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Thread: Dehydrated honey

  1. #1
    Super Member Chasing Hawk's Avatar
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    Dehydrated honey

    Anyone use this, it's commonly called Honey powder? If so, which brand(s) do you like? And where do you buy it from?
    Everyone is born right handed, only the gifted overcome it.
    I have already committed my felonies, so people don't have to worry. (Russell Means)
    I swear to you, I am guilty of only being Indian. That's why I am here. (Leonard Peltier)
    “If you can’t see a mistake from 12 feet away, it doesn’t exist, and there are no perfect quilts and that helps a lot,” .......Greg Biornstad

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    ​I've never heard of this, but my DH would be interested in this.
    Love to quilt and play with the great grandkids

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    I have recipes that include powdered honey, but I have never tried it. Some people object to the additives they have to put into it to make it a powder. But I can't make any comments about that or the taste.

    https://www.benefits-of-honey.com/honey-powder.html

    Here is a recipe I found for making my own without additives-it uses a food dehydrator:

    https://dehydratorblog.com/how-to-dehydrate-honey/


    I will be watching this discussion. Thanks for asking it.
    Last edited by mindless; 05-16-2019 at 11:53 AM.

  4. #4
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    Quote Originally Posted by mindless View Post
    I have recipes that include powdered honey, but I have never tried it. Some people object to the additives they have to put into it to make it a powder. But I can't make any comments about that or the taste.

    https://www.benefits-of-honey.com/honey-powder.html

    Here is a recipe I found for making my own without additives-it uses a food dehydrator:

    https://dehydratorblog.com/how-to-dehydrate-honey/


    I will be watching this discussion. Thanks for asking it.


    From what I seen on Amazon.com is some of this "powdered honey"is made with cane sugar as it's first ingredient followed by honey. If I wanted sugar I have that already....lol

    I am mainly looking into it to see if it changes the texture and how it bakes in a batch cornbread compared to adding extra sugar since my husband prefers sweeter cornbread than I do. So I make two separate pans of it and mine comes out fine, the one with extra sugar rises on the sides, in the middle is still somewhat raw after 20-25 minutes in the oven.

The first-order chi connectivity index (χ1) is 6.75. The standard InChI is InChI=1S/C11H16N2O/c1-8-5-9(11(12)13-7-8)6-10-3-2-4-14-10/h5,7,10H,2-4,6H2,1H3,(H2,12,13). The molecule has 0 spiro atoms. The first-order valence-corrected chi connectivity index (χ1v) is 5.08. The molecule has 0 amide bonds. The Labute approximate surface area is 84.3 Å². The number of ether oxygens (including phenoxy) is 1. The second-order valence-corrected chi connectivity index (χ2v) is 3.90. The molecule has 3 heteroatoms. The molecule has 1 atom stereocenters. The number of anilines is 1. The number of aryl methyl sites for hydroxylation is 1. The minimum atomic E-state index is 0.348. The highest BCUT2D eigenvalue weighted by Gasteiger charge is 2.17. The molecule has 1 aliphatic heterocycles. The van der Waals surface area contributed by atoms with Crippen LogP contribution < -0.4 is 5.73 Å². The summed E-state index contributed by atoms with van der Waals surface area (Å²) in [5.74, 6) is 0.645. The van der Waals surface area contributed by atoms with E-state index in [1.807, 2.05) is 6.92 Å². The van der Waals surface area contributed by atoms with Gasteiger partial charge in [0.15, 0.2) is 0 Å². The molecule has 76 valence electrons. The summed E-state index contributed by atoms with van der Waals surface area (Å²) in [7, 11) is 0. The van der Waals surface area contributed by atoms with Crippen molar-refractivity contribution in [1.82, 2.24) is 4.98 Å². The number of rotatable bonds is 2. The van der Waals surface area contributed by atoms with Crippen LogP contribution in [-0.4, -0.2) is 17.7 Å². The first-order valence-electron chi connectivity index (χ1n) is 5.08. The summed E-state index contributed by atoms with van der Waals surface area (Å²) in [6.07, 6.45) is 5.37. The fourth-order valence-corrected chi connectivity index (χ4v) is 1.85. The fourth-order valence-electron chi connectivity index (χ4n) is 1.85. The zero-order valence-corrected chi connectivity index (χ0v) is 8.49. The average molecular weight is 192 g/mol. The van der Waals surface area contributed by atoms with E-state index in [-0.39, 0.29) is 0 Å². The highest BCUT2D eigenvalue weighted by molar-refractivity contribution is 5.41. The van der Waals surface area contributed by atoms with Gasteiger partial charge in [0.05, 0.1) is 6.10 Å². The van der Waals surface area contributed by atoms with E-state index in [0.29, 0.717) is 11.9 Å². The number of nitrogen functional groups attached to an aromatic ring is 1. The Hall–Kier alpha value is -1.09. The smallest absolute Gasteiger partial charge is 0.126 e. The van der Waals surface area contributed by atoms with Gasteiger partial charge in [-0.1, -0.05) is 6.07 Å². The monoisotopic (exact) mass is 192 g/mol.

Everyone is born right handed, only the gifted overcome it.
    I have already committed my felonies, so people don't have to worry. (Russell Means)
    I swear to you, I am guilty of only being Indian. That's why I am here. (Leonard Peltier)
    “If you can’t see a mistake from 12 feet away, it doesn’t exist, and there are no perfect quilts and that helps a lot,” .......Greg Biornstad

  5. #5
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    They spray the honey onto maltodextrin(the "sugar" ingredient) to make the honey powder free flowing. There can be as little as 8% honey in the honey powder. I wouldn't buy it either.

    The added sugar cornbread needs to be baked at a lower temperature. The side cook too quickly at 425*F.

    I follow the recipe from my cornmeal bag. Lower sugar recipe calls for 1 cup of corn meal, 1 cup of flour, 1/4 cup of sugar, 1 tablespoon baking powder, 1 teaspoon salt, 1 cup milk, 1 egg and 1/4 cup oil. Bake in an 8 x 8 pan in a 425*F oven for 20-25 minutes.

    "For a sweeter, moister corn bread" Use the recipe above , increase sugar to 1/2 cup, increase oil to 1/2 cup and use two eggs. Reduce milk to 2/3 cup. Bake in 8 x8 pan at 400*F for 20-25 minutes.

    I have cooked the lower sugar recipe at a lower temperature when I already had something else baking in the oven at the same time. It did take longer to bake. It's been a long time since I did that and I don't remember any other details.

    Maybe your husband could compromise and eat your cornbread spread with honey butter?
    Singer 66 treadle, Singer 15-91, JC Penney 6923, Kenmore 50, White 2334, Brother 920D serger. RIP Singer 1036

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    First heard of powered honey last night while watching a show about the Alaskan Wilderness and the people who live that life. "Sue" had found wild blueberries and was making jelly with them and using the powdered honey in place of sugar. Interesting to say the least!!

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    Quote Originally Posted by mindless View Post